Human Again, by Moran Chaim (3:08)

IOD-Human_Again.jpgToday we see an example of nuanced prose where the nuances feel wrong.

What I gleaned about the story: Roy has no mouth and he must scream. Oh, wait a minute. He found his mouth. But now he has no lungs.

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WTF #1: Awkward phrasing

Analysis: Three times in the first two paragraphs, I found myself quirking at the slightly odd phrasing. It begins with: First there was nothing. No sight, no sound, no smell, no taste, no touch. Not even blackness, just infinite emptiness.

There was absolutely nothing wrong with the first two sentences, although I did have to change gears in the middle of the second one when I realized that it was not going to conform to the usual “lists of three” rule.

But right on the heels of that, I got to the third sentence. “Not even blackness” makes sense, intellectually, because there was no sight, but what does “no sight” look like? To me it looks black, so as a result, this bit felt like a contradiction. And what is “infinite emptiness?” If I have no sensory input, how can I tell it’s infinite? Upon inspection, none of these is exactly “wrong,” but I had to pop out of the story and try to unpack what these phrases even meant before I could keep going.

Next I ran into: Then there were sounds of screaming and smell of burned flesh. That would read better as: “a smell of burned flesh”; “the smell of burned flesh”; or maybe “smells of burned flesh. Any one of those would fit a familiar grammatical pattern. But as written, it felt off, like a narrator with an awkward Russian accent.

Having made it through that somewhat bumpy first paragraph, I then reached the second and within it: A strobing pain of a ten thousand organs charging with electricity appeared.

Hey, I found an extra article, but that kills any sense of Russian-ness. Given the ride we’ve had so far, maybe I should hang onto the “a” for later. But when I realized that I was making internal jokes about the oddity of the language, it only underscored the fact that I was no longer immersed.

WTF #2: Missing word

Analysis: In the third paragraph, still reeling from the previous issues, I ran into: I floated inside my body, trying to find a firm limb to hold on to as leaning point. And what do you know? Now we have a place to put that article we saved from earlier.

Then the next sentence gives: It got warmer pretty fast but the strobing electricity didn’t stop flushing me with pain. That was an odd word choice: flushing. It’s used in a transitive mode. The flushing is being done to something, which to me associates with toilets and plumbing systems. To flush a body with pain might have been a vivid image in the context of more stable, trustworthy prose, but in this case it stands out as just another point of departure from familiar usage.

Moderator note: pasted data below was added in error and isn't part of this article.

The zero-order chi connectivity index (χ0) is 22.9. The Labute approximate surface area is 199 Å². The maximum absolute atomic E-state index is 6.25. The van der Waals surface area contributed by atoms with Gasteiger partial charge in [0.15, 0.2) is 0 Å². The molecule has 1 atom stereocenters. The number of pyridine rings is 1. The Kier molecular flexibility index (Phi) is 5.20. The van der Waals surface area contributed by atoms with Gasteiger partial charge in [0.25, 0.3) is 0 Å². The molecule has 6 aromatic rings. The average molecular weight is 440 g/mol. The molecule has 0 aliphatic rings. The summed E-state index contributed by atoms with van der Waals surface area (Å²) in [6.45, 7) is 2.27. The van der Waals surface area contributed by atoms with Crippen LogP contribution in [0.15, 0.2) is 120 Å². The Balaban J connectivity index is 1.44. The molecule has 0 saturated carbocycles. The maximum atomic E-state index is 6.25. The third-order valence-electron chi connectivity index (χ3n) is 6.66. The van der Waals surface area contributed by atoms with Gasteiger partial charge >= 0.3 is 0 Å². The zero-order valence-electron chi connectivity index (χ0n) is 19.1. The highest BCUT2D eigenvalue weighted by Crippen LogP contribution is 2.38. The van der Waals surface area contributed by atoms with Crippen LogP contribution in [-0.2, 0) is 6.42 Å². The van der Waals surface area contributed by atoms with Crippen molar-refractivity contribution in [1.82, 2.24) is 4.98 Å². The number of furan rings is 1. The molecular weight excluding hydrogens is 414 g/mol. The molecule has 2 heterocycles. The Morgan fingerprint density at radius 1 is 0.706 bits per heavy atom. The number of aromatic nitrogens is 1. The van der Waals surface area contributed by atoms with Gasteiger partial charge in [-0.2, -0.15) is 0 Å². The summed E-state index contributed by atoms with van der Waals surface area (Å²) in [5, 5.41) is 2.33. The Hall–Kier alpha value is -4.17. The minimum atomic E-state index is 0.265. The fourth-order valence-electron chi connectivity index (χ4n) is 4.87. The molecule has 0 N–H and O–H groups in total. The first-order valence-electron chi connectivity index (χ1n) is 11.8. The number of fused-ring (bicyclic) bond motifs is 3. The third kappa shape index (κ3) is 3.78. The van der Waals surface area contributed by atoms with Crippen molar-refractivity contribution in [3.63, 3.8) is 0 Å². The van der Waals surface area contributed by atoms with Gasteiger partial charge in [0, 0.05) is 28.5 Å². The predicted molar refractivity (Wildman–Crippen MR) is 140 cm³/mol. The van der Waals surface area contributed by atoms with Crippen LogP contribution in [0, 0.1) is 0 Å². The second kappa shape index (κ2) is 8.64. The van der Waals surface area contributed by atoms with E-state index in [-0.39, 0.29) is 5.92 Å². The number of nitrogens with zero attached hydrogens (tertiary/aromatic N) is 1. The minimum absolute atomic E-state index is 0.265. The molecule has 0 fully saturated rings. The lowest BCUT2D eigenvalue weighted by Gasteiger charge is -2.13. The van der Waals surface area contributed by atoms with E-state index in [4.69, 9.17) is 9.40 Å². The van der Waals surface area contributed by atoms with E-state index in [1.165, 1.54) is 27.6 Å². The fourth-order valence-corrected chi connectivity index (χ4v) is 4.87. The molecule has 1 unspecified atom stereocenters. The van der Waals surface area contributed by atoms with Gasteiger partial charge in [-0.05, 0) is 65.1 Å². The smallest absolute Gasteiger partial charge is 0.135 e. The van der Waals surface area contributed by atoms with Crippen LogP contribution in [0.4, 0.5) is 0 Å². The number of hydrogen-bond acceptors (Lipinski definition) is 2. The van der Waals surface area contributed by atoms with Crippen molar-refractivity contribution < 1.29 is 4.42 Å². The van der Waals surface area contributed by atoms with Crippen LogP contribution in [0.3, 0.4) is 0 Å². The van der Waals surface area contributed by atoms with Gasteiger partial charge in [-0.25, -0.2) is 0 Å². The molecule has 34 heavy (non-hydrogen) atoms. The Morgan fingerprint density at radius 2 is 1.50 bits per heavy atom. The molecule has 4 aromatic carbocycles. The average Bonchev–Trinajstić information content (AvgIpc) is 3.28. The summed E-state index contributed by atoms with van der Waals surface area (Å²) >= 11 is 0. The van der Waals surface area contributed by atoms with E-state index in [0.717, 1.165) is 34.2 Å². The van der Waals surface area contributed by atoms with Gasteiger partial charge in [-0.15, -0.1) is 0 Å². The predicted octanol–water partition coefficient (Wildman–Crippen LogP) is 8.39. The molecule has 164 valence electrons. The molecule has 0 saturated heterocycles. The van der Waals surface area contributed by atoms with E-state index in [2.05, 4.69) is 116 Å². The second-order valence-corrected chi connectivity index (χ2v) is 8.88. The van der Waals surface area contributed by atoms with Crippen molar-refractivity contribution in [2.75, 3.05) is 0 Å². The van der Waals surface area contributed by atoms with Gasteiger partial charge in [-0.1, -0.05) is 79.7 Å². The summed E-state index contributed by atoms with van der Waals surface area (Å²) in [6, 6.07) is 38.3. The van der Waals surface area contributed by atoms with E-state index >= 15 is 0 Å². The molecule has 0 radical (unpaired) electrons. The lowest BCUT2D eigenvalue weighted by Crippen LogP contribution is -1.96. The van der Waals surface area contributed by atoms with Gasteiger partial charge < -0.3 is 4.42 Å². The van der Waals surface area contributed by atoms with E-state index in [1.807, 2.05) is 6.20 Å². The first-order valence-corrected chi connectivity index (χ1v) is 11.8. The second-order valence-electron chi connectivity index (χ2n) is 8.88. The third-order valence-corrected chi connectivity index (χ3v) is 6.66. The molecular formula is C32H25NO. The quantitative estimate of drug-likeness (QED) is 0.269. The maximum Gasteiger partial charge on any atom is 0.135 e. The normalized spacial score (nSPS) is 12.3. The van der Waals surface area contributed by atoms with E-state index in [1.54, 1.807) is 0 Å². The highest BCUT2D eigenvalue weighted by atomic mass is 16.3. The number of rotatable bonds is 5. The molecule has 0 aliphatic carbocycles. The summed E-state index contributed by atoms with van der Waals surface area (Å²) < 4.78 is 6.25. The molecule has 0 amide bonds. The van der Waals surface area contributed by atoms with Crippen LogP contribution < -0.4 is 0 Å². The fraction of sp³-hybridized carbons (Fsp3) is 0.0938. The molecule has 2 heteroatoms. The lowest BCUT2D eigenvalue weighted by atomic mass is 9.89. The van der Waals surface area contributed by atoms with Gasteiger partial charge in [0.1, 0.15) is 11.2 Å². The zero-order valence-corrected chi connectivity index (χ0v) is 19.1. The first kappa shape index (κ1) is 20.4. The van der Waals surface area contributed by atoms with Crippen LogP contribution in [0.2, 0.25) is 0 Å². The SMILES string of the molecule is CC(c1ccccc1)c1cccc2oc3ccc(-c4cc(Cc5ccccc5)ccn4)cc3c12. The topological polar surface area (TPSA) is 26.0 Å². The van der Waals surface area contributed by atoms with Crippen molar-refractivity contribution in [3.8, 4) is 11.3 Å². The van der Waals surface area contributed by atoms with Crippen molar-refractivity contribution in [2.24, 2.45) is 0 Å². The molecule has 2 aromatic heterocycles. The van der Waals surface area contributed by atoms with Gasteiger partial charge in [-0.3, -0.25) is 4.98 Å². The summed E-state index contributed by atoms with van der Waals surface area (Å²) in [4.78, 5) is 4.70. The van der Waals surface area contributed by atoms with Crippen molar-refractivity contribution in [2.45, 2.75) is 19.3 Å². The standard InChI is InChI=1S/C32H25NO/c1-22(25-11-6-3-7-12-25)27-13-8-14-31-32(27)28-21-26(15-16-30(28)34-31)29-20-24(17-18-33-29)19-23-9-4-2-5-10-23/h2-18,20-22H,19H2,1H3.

Overall, this one feels as though neither the author nor editor is a native English speaker, and that double deficit rarely works out for the benefit of the final customer. Like unsanded furniture. It doesn’t matter how well designed it is if I get caught on slivers every time I touch it.

WTF #3: Temporal whiplash

Analysis: These two sentences appear one after the other, half way down the page: Tears ran down the side of my face while I was lying faced up, but I didn’t truly understand what I was crying about. One day I woke up groggy and the incubator tubes were gone.

Ignoring the awkward phrasing of “lying faced up” instead of “lying face-up,” I was cruising along watching the crying guy who didn’t know why, and then it was suddenly several days later. It’s not the time jump itself that I have a problem with, because it’s common for narrative to skip ahead as needed, but that skippin has to be properly signalled.

The construction of “One day…” is usually employed when the narrative camera is pulled fairly far back and the narrator is moving with pace through a series of events. But that was entirely not the case here, where we were in close watching a grown man cry and then, suddenly, with no warning, we changed time, narrative intimacy, and temporal mode.

Final Note: The biggest problem here is that neither the author nor any of the editors involved seem to have a nuanced command of written English. The text is nuanced, in that it uses subtle language effects, but it uses them incorrectly, or in ways that simply come off as wrong. They don’t fit into the standard, comfortable flow of English-language fiction and so I was never able to slip comfortably into the world being presented. I felt like I’d shown up to an all-metric Mechano party with nothing but imperial wrenches and could never get into a groove.

Take the Pepsi Challenge: Want to know if my own writing measures up? Try the free sample on one of my books or short stories and decide for yourself.

Rejects From The Idea Factory; A Flash Fiction Anthology, By Ray Daley (1:37)
Pantheon, by Scott Beckman (10:00)

About the author

Jefferson Smith is a Canadian fantasy author, as well as the founder, chief editor and resident proctologist of ImmerseOrDie. With a PhD in Computer Science and Creativity Systems compounded by a life spent exploring most art forms for fun and profit, he is uniquely unqualified in just about everything. That's why he writes.